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Renault: ‘Normal’ season might have convinced Ricciardo to stay

James Pavey

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Thursday 19th November, 2020 - 12:49pm

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Daniel Ricciardo

Renault Sporting Director Alan Permane believes Daniel Ricciardo might have made a different decision on his future had he raced the R.S.20 beforehand.

After the 2020 season start was delayed due to the COVID-19 pandemic, Ricciardo confirmed a switch to McLaren for 2021, which marked a key gamble for the Australian considering he locked in a move before getting a true look at the 2020 form guide.

After 14 races in 2020, Ricciardo is four points adrift of fourth in the drivers’ championship, having claimed podiums at the Nürburgring and Imola.

Renault is 18 points down on third-placed Racing Point in the constructors’ standings, and 13 behind McLaren.

Renault has since confirmed two-time world champion Fernando Alonso will replace Ricciardo at the team, which will be rebranded as Alpine from 2021.

Speaking to F1’s Beyond the Grid podcast, Permane believes had Ricciardo had a “normal” season with the new Renault, the Aussie may have re-signed.

“I’m sure he has (been surprised by Renault’s improved form). I tell him every week, ‘It’s not too late to change your mind’,” Permane said.

“Seriously, I do. Of course it’s tongue-in-cheek, and of course I know he can’t change his mind, and of course he doesn’t even pretend to even say he would consider it out of respect for his new team.

“Who knows, if this had been a normal season, and people weren’t making their minds up about team changes before we’d even really turned a wheel, who knows where we’d be now?

“Without that, we wouldn’t have Fernando back. So one door closes, another opens for the team.”

Permane, who has been the team’s sporting director since it competed under the Lotus name in 2012, admitted it will be “sad” to lose Ricciardo.

“He’s very cool, in and out of the car,” Permane said of the 31-year-old.

“You don’t meet many that are pretty much spot on both ways, and he’s done a great job in building a very strong team around him, in terms of engineering and his mechanics.

“Pre-COVID, when he would come to the factory and the whole team would be gathered in the race shop and you can tell there’s just love from everyone for him.

“Nico (Hülkenberg) had been with the team for a while and was well-loved, and Daniel came along and was just hanging out in the garage with people.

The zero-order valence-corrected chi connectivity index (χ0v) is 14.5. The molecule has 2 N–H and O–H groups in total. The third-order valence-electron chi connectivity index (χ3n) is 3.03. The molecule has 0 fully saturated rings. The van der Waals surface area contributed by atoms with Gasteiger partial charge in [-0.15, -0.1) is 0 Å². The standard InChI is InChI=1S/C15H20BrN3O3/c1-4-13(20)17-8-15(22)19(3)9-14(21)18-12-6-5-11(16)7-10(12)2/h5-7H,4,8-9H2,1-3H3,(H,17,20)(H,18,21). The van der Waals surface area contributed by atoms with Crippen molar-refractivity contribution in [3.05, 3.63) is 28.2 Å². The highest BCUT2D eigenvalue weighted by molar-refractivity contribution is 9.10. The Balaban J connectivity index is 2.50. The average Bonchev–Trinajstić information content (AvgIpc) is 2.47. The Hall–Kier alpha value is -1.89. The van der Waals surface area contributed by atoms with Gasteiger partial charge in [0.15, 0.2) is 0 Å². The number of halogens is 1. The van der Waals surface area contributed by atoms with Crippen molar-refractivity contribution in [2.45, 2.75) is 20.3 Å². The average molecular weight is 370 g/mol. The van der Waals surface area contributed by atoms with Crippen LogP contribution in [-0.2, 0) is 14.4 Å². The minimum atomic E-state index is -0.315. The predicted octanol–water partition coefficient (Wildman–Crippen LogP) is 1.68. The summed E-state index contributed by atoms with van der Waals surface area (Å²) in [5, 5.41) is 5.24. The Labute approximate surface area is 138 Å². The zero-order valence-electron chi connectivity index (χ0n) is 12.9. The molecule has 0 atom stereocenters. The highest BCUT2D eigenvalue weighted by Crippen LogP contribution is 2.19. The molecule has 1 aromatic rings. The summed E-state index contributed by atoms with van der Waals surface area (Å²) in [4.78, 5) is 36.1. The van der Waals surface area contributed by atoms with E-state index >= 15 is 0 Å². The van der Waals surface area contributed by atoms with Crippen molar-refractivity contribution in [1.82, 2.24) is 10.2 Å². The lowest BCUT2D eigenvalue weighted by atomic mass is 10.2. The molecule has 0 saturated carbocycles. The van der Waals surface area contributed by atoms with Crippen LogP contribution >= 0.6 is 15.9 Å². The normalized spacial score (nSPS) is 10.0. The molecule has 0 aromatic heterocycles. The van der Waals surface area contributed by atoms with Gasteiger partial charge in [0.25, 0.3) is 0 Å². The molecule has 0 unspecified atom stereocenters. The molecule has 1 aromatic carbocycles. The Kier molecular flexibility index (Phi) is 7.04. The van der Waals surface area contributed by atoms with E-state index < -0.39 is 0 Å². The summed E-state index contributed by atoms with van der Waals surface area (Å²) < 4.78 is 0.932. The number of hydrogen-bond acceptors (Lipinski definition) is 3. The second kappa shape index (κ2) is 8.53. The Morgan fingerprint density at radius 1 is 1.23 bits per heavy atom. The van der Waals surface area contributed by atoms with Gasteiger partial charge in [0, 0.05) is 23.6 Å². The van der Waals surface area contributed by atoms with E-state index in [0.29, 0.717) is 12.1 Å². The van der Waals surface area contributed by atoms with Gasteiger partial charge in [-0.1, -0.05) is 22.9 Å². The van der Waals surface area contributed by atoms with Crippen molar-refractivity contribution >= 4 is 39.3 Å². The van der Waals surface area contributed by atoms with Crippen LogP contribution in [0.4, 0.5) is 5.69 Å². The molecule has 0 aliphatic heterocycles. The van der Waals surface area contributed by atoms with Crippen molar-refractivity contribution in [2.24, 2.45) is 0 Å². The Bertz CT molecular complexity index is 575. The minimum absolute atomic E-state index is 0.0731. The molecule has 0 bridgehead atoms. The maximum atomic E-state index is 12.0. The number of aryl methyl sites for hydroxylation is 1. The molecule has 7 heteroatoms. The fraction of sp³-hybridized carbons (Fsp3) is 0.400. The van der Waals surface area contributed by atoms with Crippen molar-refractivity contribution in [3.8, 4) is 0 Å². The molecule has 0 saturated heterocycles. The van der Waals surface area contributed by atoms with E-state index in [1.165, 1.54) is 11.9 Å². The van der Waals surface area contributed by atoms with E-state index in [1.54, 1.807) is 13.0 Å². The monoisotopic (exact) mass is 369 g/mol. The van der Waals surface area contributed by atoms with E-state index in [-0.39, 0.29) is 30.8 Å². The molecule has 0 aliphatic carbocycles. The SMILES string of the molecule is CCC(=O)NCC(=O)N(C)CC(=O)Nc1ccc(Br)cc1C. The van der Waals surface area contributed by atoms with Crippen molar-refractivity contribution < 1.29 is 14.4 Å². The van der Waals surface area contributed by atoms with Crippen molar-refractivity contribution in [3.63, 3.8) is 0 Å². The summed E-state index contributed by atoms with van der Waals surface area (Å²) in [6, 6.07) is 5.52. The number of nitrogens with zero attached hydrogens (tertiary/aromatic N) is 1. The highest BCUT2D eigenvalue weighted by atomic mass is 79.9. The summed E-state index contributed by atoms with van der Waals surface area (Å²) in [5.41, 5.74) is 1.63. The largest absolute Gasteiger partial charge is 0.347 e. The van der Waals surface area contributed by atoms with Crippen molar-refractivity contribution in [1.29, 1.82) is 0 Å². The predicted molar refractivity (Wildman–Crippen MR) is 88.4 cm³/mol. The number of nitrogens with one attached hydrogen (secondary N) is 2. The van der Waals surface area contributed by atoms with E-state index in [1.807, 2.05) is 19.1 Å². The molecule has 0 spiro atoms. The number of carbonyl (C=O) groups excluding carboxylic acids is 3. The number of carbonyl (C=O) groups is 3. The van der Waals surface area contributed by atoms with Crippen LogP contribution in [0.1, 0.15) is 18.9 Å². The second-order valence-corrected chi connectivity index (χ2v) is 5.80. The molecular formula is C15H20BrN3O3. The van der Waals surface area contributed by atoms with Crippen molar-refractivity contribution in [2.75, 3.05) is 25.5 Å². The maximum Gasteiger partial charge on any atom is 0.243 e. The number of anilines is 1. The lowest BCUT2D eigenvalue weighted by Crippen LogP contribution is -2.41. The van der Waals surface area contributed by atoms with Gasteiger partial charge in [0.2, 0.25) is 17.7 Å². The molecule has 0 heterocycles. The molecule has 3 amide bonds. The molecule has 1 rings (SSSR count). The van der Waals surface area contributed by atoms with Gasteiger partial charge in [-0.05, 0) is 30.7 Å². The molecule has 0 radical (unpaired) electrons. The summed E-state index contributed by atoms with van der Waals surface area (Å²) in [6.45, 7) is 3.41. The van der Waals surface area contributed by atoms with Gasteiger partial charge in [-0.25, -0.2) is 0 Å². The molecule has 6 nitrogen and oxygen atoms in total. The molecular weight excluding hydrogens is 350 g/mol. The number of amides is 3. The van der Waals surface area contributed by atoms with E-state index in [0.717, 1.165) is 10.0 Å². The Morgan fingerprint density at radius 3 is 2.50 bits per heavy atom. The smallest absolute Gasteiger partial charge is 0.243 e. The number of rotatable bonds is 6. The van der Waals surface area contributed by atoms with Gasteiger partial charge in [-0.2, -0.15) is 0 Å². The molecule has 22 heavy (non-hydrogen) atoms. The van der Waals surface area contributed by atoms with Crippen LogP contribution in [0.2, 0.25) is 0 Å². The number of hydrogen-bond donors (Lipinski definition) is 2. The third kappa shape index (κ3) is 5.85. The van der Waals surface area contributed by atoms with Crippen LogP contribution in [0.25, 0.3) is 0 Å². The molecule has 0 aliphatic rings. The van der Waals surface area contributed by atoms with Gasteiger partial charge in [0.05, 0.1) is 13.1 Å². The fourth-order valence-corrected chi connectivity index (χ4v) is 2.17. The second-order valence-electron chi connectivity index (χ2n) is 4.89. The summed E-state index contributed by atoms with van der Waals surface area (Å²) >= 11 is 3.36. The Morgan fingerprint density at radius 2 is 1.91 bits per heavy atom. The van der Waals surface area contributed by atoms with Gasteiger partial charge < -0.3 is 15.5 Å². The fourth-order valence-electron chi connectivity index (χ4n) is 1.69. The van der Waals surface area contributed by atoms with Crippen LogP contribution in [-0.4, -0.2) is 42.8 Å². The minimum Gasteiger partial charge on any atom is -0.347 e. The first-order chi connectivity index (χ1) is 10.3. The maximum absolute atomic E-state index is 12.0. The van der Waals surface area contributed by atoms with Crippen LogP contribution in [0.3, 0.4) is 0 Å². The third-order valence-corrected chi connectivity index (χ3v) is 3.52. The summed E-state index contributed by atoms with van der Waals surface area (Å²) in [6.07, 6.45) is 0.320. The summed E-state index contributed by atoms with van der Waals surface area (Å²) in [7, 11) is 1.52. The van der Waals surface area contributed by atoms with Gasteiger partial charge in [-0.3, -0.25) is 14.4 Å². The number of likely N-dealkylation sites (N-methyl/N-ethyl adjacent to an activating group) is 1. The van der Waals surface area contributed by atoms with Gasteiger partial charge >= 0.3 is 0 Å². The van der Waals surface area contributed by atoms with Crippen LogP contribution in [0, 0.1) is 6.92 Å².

“I’m sure Nico thought, ‘Why is he doing that? What’s this guy doing?’ (Ricciardo) did it because he enjoyed that sort of thing. That builds a strong team.”

Permane suggested Ricciardo is one of four current drivers on the grid who can challenge for world titles.

“There’s not many of them on the current grid, I’m only speaking from what I see the same from everyone else,” he said.

“Okay, I see a little bit more of Daniel, but there’s him, there’s Lewis (Hamilton), there’s Charles (Leclerc), and there’s Max (Verstappen). Those four are a different level.

“No disrespect to Esteban (Ocon, Ricciardo’s team-mate), but he’s just that half a tenth, one tenth behind, and where we are, that can be a lifetime. He’s striving hard to close that gap, and learning from Daniel where he can.”

At the time of Ricciardo’s exit, Renault Managing Director Cyril Abiteboul made comments preaching “unity and commitment” while not referring to the driver by name.

However, Ricciardo said his decision to move on from Renault after just one year with the team came down to McLaren’s progress in 2019.

The Woking outfit will shift to Mercedes power units from 2021 as it bids to return to the top step of the podium for the first time since 2012.

“It was quite clear to most that McLaren was the team that made the biggest step out of all (in 2019). So that was encouraging obviously for them and that’s really all you can kind of base it off and their pitch for the future,” Ricciardo said in May.

“Obviously they’re switching power units and all that. Yeah, there’s a bit that I guess they’re excited about for now. Talking about it is certainly tough as it was by no means an easy decision, as you can imagine, and not having really much to gauge from 2020 was pretty difficult.”

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